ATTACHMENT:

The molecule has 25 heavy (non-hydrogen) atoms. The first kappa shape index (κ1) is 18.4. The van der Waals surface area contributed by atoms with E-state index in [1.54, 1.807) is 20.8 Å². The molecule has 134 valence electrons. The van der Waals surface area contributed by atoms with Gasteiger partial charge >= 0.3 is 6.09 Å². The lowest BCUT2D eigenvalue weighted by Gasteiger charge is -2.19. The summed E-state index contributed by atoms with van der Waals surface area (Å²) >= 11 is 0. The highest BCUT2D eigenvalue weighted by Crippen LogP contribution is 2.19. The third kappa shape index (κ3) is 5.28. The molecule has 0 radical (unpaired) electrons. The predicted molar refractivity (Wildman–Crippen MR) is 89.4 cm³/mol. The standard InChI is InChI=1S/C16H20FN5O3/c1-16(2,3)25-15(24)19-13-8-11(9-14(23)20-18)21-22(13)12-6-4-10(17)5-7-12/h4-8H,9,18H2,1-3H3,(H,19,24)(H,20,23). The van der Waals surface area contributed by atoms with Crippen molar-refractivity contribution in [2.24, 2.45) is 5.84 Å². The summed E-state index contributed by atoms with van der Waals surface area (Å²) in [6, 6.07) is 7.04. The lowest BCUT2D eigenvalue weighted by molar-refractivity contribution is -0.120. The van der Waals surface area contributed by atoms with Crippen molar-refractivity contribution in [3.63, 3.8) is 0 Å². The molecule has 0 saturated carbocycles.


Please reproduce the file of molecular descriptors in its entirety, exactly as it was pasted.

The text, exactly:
The molecule has 25 heavy (non-hydrogen) atoms. The first kappa shape index (κ1) is 18.4. The van der Waals surface area contributed by atoms with E-state index in [1.54, 1.807) is 20.8 Å². The molecule has 134 valence electrons. The van der Waals surface area contributed by atoms with Gasteiger partial charge >= 0.3 is 6.09 Å². The lowest BCUT2D eigenvalue weighted by Gasteiger charge is -2.19. The summed E-state index contributed by atoms with van der Waals surface area (Å²) >= 11 is 0. The highest BCUT2D eigenvalue weighted by Crippen LogP contribution is 2.19. The third kappa shape index (κ3) is 5.28. The molecule has 0 radical (unpaired) electrons. The predicted molar refractivity (Wildman–Crippen MR) is 89.4 cm³/mol. The standard InChI is InChI=1S/C16H20FN5O3/c1-16(2,3)25-15(24)19-13-8-11(9-14(23)20-18)21-22(13)12-6-4-10(17)5-7-12/h4-8H,9,18H2,1-3H3,(H,19,24)(H,20,23). The van der Waals surface area contributed by atoms with Crippen molar-refractivity contribution in [2.24, 2.45) is 5.84 Å². The summed E-state index contributed by atoms with van der Waals surface area (Å²) in [6, 6.07) is 7.04. The lowest BCUT2D eigenvalue weighted by molar-refractivity contribution is -0.120. The van der Waals surface area contributed by atoms with Crippen molar-refractivity contribution in [3.63, 3.8) is 0 Å². The molecule has 0 saturated carbocycles.